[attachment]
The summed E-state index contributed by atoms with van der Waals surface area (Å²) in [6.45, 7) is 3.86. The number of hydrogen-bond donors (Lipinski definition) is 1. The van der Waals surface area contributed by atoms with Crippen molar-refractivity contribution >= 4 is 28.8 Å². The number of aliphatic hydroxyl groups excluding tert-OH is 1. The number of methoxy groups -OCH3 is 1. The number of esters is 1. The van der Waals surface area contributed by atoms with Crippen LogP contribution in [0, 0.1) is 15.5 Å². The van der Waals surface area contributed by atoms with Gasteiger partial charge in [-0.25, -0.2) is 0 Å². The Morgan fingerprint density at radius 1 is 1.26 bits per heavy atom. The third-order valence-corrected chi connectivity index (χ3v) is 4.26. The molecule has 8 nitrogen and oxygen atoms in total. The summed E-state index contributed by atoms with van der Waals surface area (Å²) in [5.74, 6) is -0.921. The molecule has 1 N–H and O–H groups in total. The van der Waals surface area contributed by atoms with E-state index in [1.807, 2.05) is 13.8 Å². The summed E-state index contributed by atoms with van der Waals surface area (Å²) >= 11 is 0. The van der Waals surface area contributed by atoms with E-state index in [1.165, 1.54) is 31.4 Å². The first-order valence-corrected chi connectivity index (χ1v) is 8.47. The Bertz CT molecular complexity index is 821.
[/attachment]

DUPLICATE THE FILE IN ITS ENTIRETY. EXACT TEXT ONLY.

The summed E-state index contributed by atoms with van der Waals surface area (Å²) in [6.45, 7) is 3.86. The number of hydrogen-bond donors (Lipinski definition) is 1. The van der Waals surface area contributed by atoms with Crippen molar-refractivity contribution >= 4 is 28.8 Å². The number of aliphatic hydroxyl groups excluding tert-OH is 1. The number of methoxy groups -OCH3 is 1. The number of esters is 1. The van der Waals surface area contributed by atoms with Crippen LogP contribution in [0, 0.1) is 15.5 Å². The van der Waals surface area contributed by atoms with Gasteiger partial charge in [-0.25, -0.2) is 0 Å². The Morgan fingerprint density at radius 1 is 1.26 bits per heavy atom. The third-order valence-corrected chi connectivity index (χ3v) is 4.26. The molecule has 8 nitrogen and oxygen atoms in total. The summed E-state index contributed by atoms with van der Waals surface area (Å²) in [5.74, 6) is -0.921. The molecule has 1 N–H and O–H groups in total. The van der Waals surface area contributed by atoms with E-state index in [1.807, 2.05) is 13.8 Å². The summed E-state index contributed by atoms with van der Waals surface area (Å²) >= 11 is 0. The van der Waals surface area contributed by atoms with E-state index in [1.165, 1.54) is 31.4 Å². The first-order valence-corrected chi connectivity index (χ1v) is 8.47. The Bertz CT molecular complexity index is 821.